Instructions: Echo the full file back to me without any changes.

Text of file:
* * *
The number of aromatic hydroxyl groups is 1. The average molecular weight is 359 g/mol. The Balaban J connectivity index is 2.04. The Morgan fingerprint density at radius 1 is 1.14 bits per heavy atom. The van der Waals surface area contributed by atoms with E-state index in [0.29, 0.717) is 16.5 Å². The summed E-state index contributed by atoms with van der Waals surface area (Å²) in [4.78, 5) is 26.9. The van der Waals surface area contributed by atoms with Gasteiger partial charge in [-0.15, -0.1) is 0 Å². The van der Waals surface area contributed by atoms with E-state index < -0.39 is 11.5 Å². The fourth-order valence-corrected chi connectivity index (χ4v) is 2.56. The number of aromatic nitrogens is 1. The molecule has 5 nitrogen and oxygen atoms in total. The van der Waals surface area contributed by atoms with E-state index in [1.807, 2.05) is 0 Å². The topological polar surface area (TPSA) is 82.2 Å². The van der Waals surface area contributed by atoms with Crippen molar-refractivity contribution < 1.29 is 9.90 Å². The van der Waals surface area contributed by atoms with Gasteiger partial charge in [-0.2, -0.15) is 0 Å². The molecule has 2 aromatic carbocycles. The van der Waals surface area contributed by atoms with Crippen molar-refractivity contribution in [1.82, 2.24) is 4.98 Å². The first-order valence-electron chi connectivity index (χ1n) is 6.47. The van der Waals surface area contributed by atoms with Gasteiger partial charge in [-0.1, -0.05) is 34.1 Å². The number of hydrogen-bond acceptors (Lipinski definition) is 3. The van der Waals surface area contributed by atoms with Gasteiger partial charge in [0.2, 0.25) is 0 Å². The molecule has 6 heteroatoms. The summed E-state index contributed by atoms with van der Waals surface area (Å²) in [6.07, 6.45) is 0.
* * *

The number of aromatic hydroxyl groups is 1. The average molecular weight is 359 g/mol. The Balaban J connectivity index is 2.04. The Morgan fingerprint density at radius 1 is 1.14 bits per heavy atom. The van der Waals surface area contributed by atoms with E-state index in [0.29, 0.717) is 16.5 Å². The summed E-state index contributed by atoms with van der Waals surface area (Å²) in [4.78, 5) is 26.9. The van der Waals surface area contributed by atoms with Gasteiger partial charge in [-0.15, -0.1) is 0 Å². The van der Waals surface area contributed by atoms with E-state index < -0.39 is 11.5 Å². The fourth-order valence-corrected chi connectivity index (χ4v) is 2.56. The number of aromatic nitrogens is 1. The molecule has 5 nitrogen and oxygen atoms in total. The van der Waals surface area contributed by atoms with E-state index in [1.807, 2.05) is 0 Å². The topological polar surface area (TPSA) is 82.2 Å². The van der Waals surface area contributed by atoms with Crippen molar-refractivity contribution < 1.29 is 9.90 Å². The van der Waals surface area contributed by atoms with Gasteiger partial charge in [-0.2, -0.15) is 0 Å². The molecule has 2 aromatic carbocycles. The van der Waals surface area contributed by atoms with Crippen molar-refractivity contribution in [1.82, 2.24) is 4.98 Å². The first-order valence-electron chi connectivity index (χ1n) is 6.47. The van der Waals surface area contributed by atoms with Gasteiger partial charge in [-0.1, -0.05) is 34.1 Å². The number of hydrogen-bond acceptors (Lipinski definition) is 3. The van der Waals surface area contributed by atoms with Gasteiger partial charge in [0.2, 0.25) is 0 Å². The molecule has 6 heteroatoms. The summed E-state index contributed by atoms with van der Waals surface area (Å²) in [6.07, 6.45) is 0.